Andean Condors Can Stay Aloft For Hours Without Flapping Wings

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Despite their massive size Andean condors can remain aloft for hours while expending little energy (Pedro Szekely / CC BY-SA-2.0/Creativecommons.org)

Andean Condors, which weigh between 20 to 30 pounds (9 to 13 kilograms) and boast a wingspan of more than 10 feet, are one of the world's heaviest and largest flying birds. Yet the majestic vultures, which spend their days circling the Andes mountains and nearby Pacific coasts of western South America in search of carcasses, manage to stay afloat for hours.

Though researchers have long suspected that the massive creatures conserved energy by using rising air currents to surf the skies, nobody had ever documented how infrequently the birds used their wings. Now, a new study has found that the incredibly energy-efficient condors use their wings just 1 percent of their time aloft – mostly during takeoff and landing. In comparison, ospreys and storks flap their wings 25 percent and 17 percent of the time, respectively, during their overland migratory flights.

"Condors are expert pilots, but we just had not expected they would be quite so expert," said study co-author Professor Emily Shepard, a biologist at Swansea University in Wales.

The researchers tagged the condors with flight recorders to monitor their movement (Credit: Emily Shepard)

The extensive research, conducted in Patagonia — a semi-arid plateau on the southernmost tip of South America — from 2013 to 2018, entailed attaching high-tech flight recorders to the birds' wings. Shepard and her team, in collaboration with Sergio Lambertucci, a biologist at the National University of Comahue in Argentina, often spent hours waiting for the magnificent animals to be lured in by strategically placed sheep carcasses and bones.

The information collected — 320 different data points per second — was too much to send back via the phone or satellite network. Hence, the researchers had to physically retrieve the devices, which were designed to fall off the birds after a week. While an embedded GPS tracker allowed the scientists to ascertain the recorders' exact locations, getting to them was no easy task given Patagonia's rough terrain and minimal infrastructure.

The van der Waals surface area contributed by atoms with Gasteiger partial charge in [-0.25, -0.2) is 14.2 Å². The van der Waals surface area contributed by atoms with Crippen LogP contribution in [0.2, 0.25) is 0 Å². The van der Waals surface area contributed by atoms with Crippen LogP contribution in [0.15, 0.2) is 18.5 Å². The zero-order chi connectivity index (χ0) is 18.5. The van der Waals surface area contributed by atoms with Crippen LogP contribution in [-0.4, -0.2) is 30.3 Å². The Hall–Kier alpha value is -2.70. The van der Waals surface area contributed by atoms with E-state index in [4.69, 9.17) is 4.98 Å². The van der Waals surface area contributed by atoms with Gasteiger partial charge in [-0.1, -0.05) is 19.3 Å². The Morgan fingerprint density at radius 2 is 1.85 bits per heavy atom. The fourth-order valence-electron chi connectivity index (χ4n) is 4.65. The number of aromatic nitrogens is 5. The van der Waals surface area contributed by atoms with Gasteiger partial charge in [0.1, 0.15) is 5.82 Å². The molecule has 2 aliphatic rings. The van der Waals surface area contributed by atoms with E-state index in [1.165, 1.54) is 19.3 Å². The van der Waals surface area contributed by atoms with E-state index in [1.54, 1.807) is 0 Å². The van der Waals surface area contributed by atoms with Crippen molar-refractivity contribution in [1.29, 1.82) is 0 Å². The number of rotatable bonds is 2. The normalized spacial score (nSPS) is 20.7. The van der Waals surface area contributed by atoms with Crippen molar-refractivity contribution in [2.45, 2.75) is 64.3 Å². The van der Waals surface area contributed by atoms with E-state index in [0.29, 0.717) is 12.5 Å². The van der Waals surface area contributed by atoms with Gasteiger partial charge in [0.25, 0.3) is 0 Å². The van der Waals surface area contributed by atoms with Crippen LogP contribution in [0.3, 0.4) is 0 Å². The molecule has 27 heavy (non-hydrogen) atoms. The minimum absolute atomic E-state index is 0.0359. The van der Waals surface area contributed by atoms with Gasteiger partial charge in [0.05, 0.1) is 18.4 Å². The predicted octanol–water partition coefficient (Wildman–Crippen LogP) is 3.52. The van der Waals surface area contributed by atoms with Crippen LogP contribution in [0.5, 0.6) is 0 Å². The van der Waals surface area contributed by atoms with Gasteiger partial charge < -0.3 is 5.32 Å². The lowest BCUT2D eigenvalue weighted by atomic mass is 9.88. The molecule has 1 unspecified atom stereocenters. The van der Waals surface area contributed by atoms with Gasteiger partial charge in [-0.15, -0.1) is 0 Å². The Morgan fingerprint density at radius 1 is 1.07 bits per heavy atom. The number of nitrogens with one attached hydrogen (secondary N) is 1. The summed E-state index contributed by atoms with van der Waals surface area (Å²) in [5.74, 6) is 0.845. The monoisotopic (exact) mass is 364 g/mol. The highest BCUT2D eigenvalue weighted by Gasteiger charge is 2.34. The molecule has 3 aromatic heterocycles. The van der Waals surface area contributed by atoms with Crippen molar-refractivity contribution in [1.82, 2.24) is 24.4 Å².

Bird researcher Orlando Mastrantuoni recovers a condor tag in the Andes mountains (Credit: Emily Shepard)

After losing seven recorders for every one they retrieved, the team shifted their focus to younger condors, who tend to hover over the communal roosts, which are located on gently rolling hills rather than the cliff tops frequented by adults. The 250 hours of flight data collected from eight juvenile condors revealed that the birds flew for an average of three hours but flapped their wings for less than two minutes of the time. One efficient aviator managed to cover 106 miles (172 kilometers) over five hours without a single flap!

The researchers, who published their findings in the journal PNAS on July 28, 2020, say the large fliers expend the most energy during takeoff. However, once in the air, they can soar for long periods of time without turning on their "engines." The scientists speculate that adult condors may demonstrate an even more impressive flight record than their younger counterparts.

Resources: theconversation.com, theguardian.com

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79 Comments
  • imagination2009
    imagination2009Monday, September 14, 2020 at 11:23 am
    This is a big bird:P
    • lecykeka-160004938583
      lecykeka-160004938583Monday, September 14, 2020 at 9:41 am
      wow, what a big bird!
      • wolffan165
        wolffan165Monday, September 14, 2020 at 7:46 am
        Thats cool though i know very little about birds but really interesting and science is my favorite subject! :)
        • callott
          callottSunday, September 13, 2020 at 4:34 pm
          crickey mate!Thats a big big and a whooper of a story!
          • 4h_ta1_beast
            4h_ta1_beastSunday, September 13, 2020 at 3:05 pm
            So cool
            • 4h_ta1_beast
              4h_ta1_beastSunday, September 13, 2020 at 3:03 pm
              So cool it does not have to go flap flap flap
              • ilovefoxes101
                ilovefoxes101Friday, September 11, 2020 at 11:26 am
                i love this!
                • ihavenousername
                  ihavenousernameFriday, September 11, 2020 at 11:02 am
                  it looks like a teen vulture cause it has hair
                  • fireboy20
                    fireboy20Thursday, September 10, 2020 at 6:54 pm
                    wow i would like to have that power of flying long distance. probulay fun and realacing.
                    • besepicu-159777776914
                      besepicu-159777776914Thursday, September 10, 2020 at 1:54 pm
                      to me it looks like a eagle half turkey lol
                      • woofilovedogs
                        woofilovedogsSunday, September 13, 2020 at 4:36 pm
                        you can change your username in settings. Just saying :-).
                        • nonamewatermelo
                          nonamewatermeloFriday, September 11, 2020 at 11:15 am
                          yes, i think it does too! lol